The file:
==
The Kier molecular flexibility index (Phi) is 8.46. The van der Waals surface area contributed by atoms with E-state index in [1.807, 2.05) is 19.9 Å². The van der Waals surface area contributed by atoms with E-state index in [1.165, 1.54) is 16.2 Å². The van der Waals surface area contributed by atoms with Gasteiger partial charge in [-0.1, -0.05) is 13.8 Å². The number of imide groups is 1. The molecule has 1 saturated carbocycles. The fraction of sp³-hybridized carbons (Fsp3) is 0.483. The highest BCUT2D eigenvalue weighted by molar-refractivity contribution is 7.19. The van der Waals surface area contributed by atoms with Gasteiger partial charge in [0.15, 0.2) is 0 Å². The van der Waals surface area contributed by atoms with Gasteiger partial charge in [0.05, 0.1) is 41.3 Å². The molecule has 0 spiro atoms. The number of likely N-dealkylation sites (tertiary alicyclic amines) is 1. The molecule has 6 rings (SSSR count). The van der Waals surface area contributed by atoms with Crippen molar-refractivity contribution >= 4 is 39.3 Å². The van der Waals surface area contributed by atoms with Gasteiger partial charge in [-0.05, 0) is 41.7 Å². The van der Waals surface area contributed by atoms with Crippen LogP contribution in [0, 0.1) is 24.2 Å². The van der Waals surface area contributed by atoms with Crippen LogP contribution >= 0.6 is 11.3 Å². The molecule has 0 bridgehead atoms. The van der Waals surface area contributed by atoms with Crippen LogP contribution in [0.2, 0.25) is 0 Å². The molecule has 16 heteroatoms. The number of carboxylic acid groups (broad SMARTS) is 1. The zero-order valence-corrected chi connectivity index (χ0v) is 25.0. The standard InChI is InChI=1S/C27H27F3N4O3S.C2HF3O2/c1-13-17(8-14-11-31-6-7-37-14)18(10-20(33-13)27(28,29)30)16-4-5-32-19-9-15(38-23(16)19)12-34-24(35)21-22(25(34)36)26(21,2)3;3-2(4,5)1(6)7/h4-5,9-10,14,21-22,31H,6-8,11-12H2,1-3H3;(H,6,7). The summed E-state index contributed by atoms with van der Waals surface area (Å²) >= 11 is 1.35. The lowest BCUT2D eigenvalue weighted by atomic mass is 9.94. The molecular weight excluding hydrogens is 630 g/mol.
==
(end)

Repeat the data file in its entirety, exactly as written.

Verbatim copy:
The Kier molecular flexibility index (Phi) is 8.46. The van der Waals surface area contributed by atoms with E-state index in [1.807, 2.05) is 19.9 Å². The van der Waals surface area contributed by atoms with E-state index in [1.165, 1.54) is 16.2 Å². The van der Waals surface area contributed by atoms with Gasteiger partial charge in [-0.1, -0.05) is 13.8 Å². The number of imide groups is 1. The molecule has 1 saturated carbocycles. The fraction of sp³-hybridized carbons (Fsp3) is 0.483. The highest BCUT2D eigenvalue weighted by molar-refractivity contribution is 7.19. The van der Waals surface area contributed by atoms with Gasteiger partial charge in [0.15, 0.2) is 0 Å². The van der Waals surface area contributed by atoms with Gasteiger partial charge in [0.05, 0.1) is 41.3 Å². The molecule has 0 spiro atoms. The number of likely N-dealkylation sites (tertiary alicyclic amines) is 1. The molecule has 6 rings (SSSR count). The van der Waals surface area contributed by atoms with Crippen molar-refractivity contribution >= 4 is 39.3 Å². The van der Waals surface area contributed by atoms with Gasteiger partial charge in [-0.05, 0) is 41.7 Å². The van der Waals surface area contributed by atoms with Crippen LogP contribution in [0, 0.1) is 24.2 Å². The van der Waals surface area contributed by atoms with Crippen LogP contribution >= 0.6 is 11.3 Å². The molecule has 0 bridgehead atoms. The van der Waals surface area contributed by atoms with Crippen LogP contribution in [0.2, 0.25) is 0 Å². The molecule has 16 heteroatoms. The number of carboxylic acid groups (broad SMARTS) is 1. The zero-order valence-corrected chi connectivity index (χ0v) is 25.0. The standard InChI is InChI=1S/C27H27F3N4O3S.C2HF3O2/c1-13-17(8-14-11-31-6-7-37-14)18(10-20(33-13)27(28,29)30)16-4-5-32-19-9-15(38-23(16)19)12-34-24(35)21-22(25(34)36)26(21,2)3;3-2(4,5)1(6)7/h4-5,9-10,14,21-22,31H,6-8,11-12H2,1-3H3;(H,6,7). The summed E-state index contributed by atoms with van der Waals surface area (Å²) >= 11 is 1.35. The lowest BCUT2D eigenvalue weighted by atomic mass is 9.94. The molecular weight excluding hydrogens is 630 g/mol.